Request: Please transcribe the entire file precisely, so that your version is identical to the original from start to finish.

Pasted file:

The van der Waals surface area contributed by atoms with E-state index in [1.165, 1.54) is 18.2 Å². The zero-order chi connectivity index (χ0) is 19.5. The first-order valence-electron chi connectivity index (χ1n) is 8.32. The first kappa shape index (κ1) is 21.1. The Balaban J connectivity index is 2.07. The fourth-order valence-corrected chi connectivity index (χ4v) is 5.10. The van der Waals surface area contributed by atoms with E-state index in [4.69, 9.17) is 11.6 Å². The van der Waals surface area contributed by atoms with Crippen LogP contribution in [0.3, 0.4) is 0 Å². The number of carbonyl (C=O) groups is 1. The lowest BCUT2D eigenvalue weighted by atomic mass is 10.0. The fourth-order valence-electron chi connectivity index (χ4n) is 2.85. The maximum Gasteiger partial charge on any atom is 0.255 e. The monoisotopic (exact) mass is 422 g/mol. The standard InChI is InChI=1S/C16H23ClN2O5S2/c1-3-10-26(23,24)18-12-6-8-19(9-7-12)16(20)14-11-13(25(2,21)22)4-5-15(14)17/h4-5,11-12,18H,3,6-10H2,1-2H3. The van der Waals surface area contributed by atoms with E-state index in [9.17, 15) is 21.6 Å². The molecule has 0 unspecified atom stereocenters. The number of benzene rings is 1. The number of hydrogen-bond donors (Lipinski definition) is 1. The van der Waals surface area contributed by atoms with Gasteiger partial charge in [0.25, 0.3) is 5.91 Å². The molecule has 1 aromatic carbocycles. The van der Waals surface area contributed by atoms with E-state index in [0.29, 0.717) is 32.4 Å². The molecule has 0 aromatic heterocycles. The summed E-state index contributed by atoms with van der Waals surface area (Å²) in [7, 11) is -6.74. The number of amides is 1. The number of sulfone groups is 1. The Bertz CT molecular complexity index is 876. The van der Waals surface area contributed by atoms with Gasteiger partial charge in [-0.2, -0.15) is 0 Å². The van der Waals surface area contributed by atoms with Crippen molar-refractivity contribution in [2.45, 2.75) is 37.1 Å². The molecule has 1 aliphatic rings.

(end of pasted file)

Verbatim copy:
The van der Waals surface area contributed by atoms with E-state index in [1.165, 1.54) is 18.2 Å². The zero-order chi connectivity index (χ0) is 19.5. The first-order valence-electron chi connectivity index (χ1n) is 8.32. The first kappa shape index (κ1) is 21.1. The Balaban J connectivity index is 2.07. The fourth-order valence-corrected chi connectivity index (χ4v) is 5.10. The van der Waals surface area contributed by atoms with E-state index in [4.69, 9.17) is 11.6 Å². The van der Waals surface area contributed by atoms with Crippen LogP contribution in [0.3, 0.4) is 0 Å². The number of carbonyl (C=O) groups is 1. The lowest BCUT2D eigenvalue weighted by atomic mass is 10.0. The fourth-order valence-electron chi connectivity index (χ4n) is 2.85. The maximum Gasteiger partial charge on any atom is 0.255 e. The monoisotopic (exact) mass is 422 g/mol. The standard InChI is InChI=1S/C16H23ClN2O5S2/c1-3-10-26(23,24)18-12-6-8-19(9-7-12)16(20)14-11-13(25(2,21)22)4-5-15(14)17/h4-5,11-12,18H,3,6-10H2,1-2H3. The van der Waals surface area contributed by atoms with E-state index in [9.17, 15) is 21.6 Å². The molecule has 0 unspecified atom stereocenters. The number of benzene rings is 1. The number of hydrogen-bond donors (Lipinski definition) is 1. The van der Waals surface area contributed by atoms with Gasteiger partial charge in [0.25, 0.3) is 5.91 Å². The molecule has 1 aromatic carbocycles. The van der Waals surface area contributed by atoms with E-state index in [0.29, 0.717) is 32.4 Å². The molecule has 0 aromatic heterocycles. The summed E-state index contributed by atoms with van der Waals surface area (Å²) in [7, 11) is -6.74. The number of amides is 1. The number of sulfone groups is 1. The Bertz CT molecular complexity index is 876. The van der Waals surface area contributed by atoms with Gasteiger partial charge in [-0.2, -0.15) is 0 Å². The van der Waals surface area contributed by atoms with Crippen molar-refractivity contribution in [2.45, 2.75) is 37.1 Å². The molecule has 1 aliphatic rings.